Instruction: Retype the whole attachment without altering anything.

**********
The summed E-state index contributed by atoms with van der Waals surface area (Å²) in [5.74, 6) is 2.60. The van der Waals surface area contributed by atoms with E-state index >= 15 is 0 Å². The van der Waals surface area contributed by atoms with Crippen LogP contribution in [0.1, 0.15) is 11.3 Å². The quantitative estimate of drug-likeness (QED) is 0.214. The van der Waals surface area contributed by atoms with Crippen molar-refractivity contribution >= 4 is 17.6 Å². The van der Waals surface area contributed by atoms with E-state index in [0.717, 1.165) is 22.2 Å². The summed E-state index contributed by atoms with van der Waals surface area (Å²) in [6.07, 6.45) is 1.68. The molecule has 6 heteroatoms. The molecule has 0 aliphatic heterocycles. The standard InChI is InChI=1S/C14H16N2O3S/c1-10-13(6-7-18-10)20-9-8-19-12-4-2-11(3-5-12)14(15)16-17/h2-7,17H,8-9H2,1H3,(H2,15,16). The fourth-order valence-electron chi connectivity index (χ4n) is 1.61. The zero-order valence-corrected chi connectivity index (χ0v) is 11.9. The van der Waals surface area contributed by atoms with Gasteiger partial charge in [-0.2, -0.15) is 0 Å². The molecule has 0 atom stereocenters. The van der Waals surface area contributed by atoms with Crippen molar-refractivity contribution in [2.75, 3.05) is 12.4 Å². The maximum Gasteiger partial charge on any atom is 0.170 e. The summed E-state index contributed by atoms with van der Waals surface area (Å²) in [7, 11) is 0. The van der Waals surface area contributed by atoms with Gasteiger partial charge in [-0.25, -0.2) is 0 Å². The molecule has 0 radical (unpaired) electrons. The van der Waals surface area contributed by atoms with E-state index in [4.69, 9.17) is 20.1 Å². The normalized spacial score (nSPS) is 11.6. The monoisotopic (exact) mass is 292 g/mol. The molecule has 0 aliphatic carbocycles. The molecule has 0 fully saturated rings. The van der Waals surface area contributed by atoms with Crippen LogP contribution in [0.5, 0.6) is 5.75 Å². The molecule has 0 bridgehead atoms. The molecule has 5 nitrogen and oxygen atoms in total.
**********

The summed E-state index contributed by atoms with van der Waals surface area (Å²) in [5.74, 6) is 2.60. The van der Waals surface area contributed by atoms with E-state index >= 15 is 0 Å². The van der Waals surface area contributed by atoms with Crippen LogP contribution in [0.1, 0.15) is 11.3 Å². The quantitative estimate of drug-likeness (QED) is 0.214. The van der Waals surface area contributed by atoms with Crippen molar-refractivity contribution >= 4 is 17.6 Å². The van der Waals surface area contributed by atoms with E-state index in [0.717, 1.165) is 22.2 Å². The summed E-state index contributed by atoms with van der Waals surface area (Å²) in [6.07, 6.45) is 1.68. The molecule has 6 heteroatoms. The molecule has 0 aliphatic heterocycles. The standard InChI is InChI=1S/C14H16N2O3S/c1-10-13(6-7-18-10)20-9-8-19-12-4-2-11(3-5-12)14(15)16-17/h2-7,17H,8-9H2,1H3,(H2,15,16). The fourth-order valence-electron chi connectivity index (χ4n) is 1.61. The zero-order valence-corrected chi connectivity index (χ0v) is 11.9. The van der Waals surface area contributed by atoms with Gasteiger partial charge in [-0.2, -0.15) is 0 Å². The molecule has 0 atom stereocenters. The van der Waals surface area contributed by atoms with Crippen molar-refractivity contribution in [2.75, 3.05) is 12.4 Å². The maximum Gasteiger partial charge on any atom is 0.170 e. The summed E-state index contributed by atoms with van der Waals surface area (Å²) in [7, 11) is 0. The van der Waals surface area contributed by atoms with Gasteiger partial charge in [-0.25, -0.2) is 0 Å². The molecule has 0 radical (unpaired) electrons. The van der Waals surface area contributed by atoms with E-state index in [4.69, 9.17) is 20.1 Å². The normalized spacial score (nSPS) is 11.6. The monoisotopic (exact) mass is 292 g/mol. The molecule has 0 aliphatic carbocycles. The molecule has 0 fully saturated rings. The van der Waals surface area contributed by atoms with Crippen LogP contribution in [0.5, 0.6) is 5.75 Å². The molecule has 0 bridgehead atoms. The molecule has 5 nitrogen and oxygen atoms in total.